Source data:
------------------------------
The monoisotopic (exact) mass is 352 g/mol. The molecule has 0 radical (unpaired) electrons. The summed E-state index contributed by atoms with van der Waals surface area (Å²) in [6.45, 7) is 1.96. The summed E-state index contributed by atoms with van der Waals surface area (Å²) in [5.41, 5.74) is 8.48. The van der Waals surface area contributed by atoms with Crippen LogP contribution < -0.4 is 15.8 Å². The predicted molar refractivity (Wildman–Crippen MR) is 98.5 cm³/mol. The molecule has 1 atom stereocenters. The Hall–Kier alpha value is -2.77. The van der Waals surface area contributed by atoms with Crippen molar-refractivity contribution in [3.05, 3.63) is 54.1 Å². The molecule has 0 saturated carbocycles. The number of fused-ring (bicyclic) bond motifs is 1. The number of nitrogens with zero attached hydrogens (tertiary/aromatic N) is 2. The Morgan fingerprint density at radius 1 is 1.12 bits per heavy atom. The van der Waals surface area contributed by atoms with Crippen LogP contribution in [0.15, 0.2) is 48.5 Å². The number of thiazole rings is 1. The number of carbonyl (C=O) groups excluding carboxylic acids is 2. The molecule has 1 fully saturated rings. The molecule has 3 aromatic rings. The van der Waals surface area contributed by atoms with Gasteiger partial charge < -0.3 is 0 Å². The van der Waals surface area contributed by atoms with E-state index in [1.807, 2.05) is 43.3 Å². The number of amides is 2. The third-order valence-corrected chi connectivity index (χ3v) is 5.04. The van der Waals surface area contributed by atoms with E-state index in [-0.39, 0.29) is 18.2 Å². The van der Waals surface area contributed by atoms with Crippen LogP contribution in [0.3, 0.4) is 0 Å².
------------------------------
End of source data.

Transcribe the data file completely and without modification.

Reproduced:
The monoisotopic (exact) mass is 352 g/mol. The molecule has 0 radical (unpaired) electrons. The summed E-state index contributed by atoms with van der Waals surface area (Å²) in [6.45, 7) is 1.96. The summed E-state index contributed by atoms with van der Waals surface area (Å²) in [5.41, 5.74) is 8.48. The van der Waals surface area contributed by atoms with Crippen LogP contribution < -0.4 is 15.8 Å². The predicted molar refractivity (Wildman–Crippen MR) is 98.5 cm³/mol. The molecule has 1 atom stereocenters. The Hall–Kier alpha value is -2.77. The van der Waals surface area contributed by atoms with Crippen molar-refractivity contribution in [3.05, 3.63) is 54.1 Å². The molecule has 0 saturated carbocycles. The number of fused-ring (bicyclic) bond motifs is 1. The number of nitrogens with zero attached hydrogens (tertiary/aromatic N) is 2. The Morgan fingerprint density at radius 1 is 1.12 bits per heavy atom. The van der Waals surface area contributed by atoms with Crippen LogP contribution in [0.15, 0.2) is 48.5 Å². The number of thiazole rings is 1. The number of carbonyl (C=O) groups excluding carboxylic acids is 2. The molecule has 1 fully saturated rings. The molecule has 3 aromatic rings. The van der Waals surface area contributed by atoms with Gasteiger partial charge < -0.3 is 0 Å². The van der Waals surface area contributed by atoms with E-state index in [1.807, 2.05) is 43.3 Å². The number of amides is 2. The third-order valence-corrected chi connectivity index (χ3v) is 5.04. The van der Waals surface area contributed by atoms with E-state index in [-0.39, 0.29) is 18.2 Å². The van der Waals surface area contributed by atoms with Crippen LogP contribution in [0.3, 0.4) is 0 Å².